Would you dedicate your life to ending racial injustice even at the risk of your life or your freedom?
Nelson Mandela fought against injustice for decades. Even from jail.
Mandela spent the prime of his life as a political prisoner. Yet when he stepped into the light after 27 years a captive, he refused to choke on bitterness for the wrongs that were done to him. Instead, he practiced reconciliation. And with it, he changed the world...
Born in the small South African village of Mvezo on July 18, 1918, the foster son of a Thembu tribal chief, Rolihlahla Mandela was raised to lead. He was the first of his family to receive a formal education and proved a gifted student and athlete. While a schoolboy, a teacher called him Nelson, and it stuck.
Nelson took an interest in activism from the first. While a young man at the prestigious University of Fort Hare, he spent so much time protesting against unjust university policies that it eventually cost him his place. He fled to Johannesburg and finished his degree while working as a law clerk and night watchman. He then went on to study law at the University of Witwatersrand, continuing to stoke his passion for social justice.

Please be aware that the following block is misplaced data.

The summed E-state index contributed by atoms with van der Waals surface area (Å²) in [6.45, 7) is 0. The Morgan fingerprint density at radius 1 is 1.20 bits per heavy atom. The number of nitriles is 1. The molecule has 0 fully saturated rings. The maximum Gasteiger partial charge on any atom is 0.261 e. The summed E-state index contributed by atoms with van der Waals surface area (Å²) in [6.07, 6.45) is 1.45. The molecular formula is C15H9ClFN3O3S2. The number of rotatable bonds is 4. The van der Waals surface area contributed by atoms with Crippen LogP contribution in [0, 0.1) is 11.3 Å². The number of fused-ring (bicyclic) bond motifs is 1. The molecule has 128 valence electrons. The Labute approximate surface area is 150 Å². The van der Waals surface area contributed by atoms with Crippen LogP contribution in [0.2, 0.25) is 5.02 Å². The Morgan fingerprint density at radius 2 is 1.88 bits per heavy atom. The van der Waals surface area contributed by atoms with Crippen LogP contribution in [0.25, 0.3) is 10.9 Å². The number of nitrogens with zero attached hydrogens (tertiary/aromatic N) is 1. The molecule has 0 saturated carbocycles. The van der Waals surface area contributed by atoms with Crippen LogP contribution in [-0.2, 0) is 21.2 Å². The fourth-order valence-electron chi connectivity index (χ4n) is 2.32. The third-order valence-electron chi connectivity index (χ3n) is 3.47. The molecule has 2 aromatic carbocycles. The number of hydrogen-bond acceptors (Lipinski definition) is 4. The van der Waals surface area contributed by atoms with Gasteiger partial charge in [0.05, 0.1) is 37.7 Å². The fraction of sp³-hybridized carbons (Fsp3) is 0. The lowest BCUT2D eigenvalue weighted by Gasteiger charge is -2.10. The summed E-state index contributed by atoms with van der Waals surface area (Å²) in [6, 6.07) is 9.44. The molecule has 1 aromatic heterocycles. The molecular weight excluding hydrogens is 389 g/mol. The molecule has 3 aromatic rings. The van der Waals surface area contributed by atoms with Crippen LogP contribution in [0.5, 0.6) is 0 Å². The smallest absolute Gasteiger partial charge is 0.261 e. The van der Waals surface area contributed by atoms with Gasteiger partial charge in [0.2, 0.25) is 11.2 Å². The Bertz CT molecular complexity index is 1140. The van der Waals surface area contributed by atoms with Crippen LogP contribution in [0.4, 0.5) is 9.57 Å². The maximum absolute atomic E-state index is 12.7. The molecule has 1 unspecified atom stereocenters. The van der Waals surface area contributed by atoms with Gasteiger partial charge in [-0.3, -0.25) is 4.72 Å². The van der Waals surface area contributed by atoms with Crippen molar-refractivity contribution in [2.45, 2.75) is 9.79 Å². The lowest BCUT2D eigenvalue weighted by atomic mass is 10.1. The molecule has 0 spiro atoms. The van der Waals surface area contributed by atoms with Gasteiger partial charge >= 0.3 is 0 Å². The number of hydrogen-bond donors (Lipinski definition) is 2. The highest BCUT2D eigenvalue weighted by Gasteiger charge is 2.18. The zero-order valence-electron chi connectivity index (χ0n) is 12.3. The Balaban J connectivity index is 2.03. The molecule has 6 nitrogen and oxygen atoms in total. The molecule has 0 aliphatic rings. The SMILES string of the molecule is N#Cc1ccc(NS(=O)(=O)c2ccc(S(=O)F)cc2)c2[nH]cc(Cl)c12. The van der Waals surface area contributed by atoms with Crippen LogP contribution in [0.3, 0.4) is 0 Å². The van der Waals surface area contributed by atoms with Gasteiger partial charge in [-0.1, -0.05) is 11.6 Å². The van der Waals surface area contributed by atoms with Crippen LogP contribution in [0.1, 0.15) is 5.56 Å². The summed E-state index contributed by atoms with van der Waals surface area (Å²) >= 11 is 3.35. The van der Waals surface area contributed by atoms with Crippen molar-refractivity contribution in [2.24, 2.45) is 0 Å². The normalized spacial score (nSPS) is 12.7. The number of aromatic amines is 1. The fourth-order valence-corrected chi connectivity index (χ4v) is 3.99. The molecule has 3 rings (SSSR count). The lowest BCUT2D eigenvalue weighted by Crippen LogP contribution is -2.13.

In 1944, at the age of 24, Nelson joined the African National Congress (ANC), South Africa's national liberation movement. The ANC was founded in 1912 with the dual mission of ending socially enforced separation of black South Africans from other races and obtaining voting rights then denied to black and mixed race Africans. Straight away, Nelson founded the ANC's Youth League with several other party members, thus committing himself openly to fight for the rights of non-white South African citizens under the white minority government.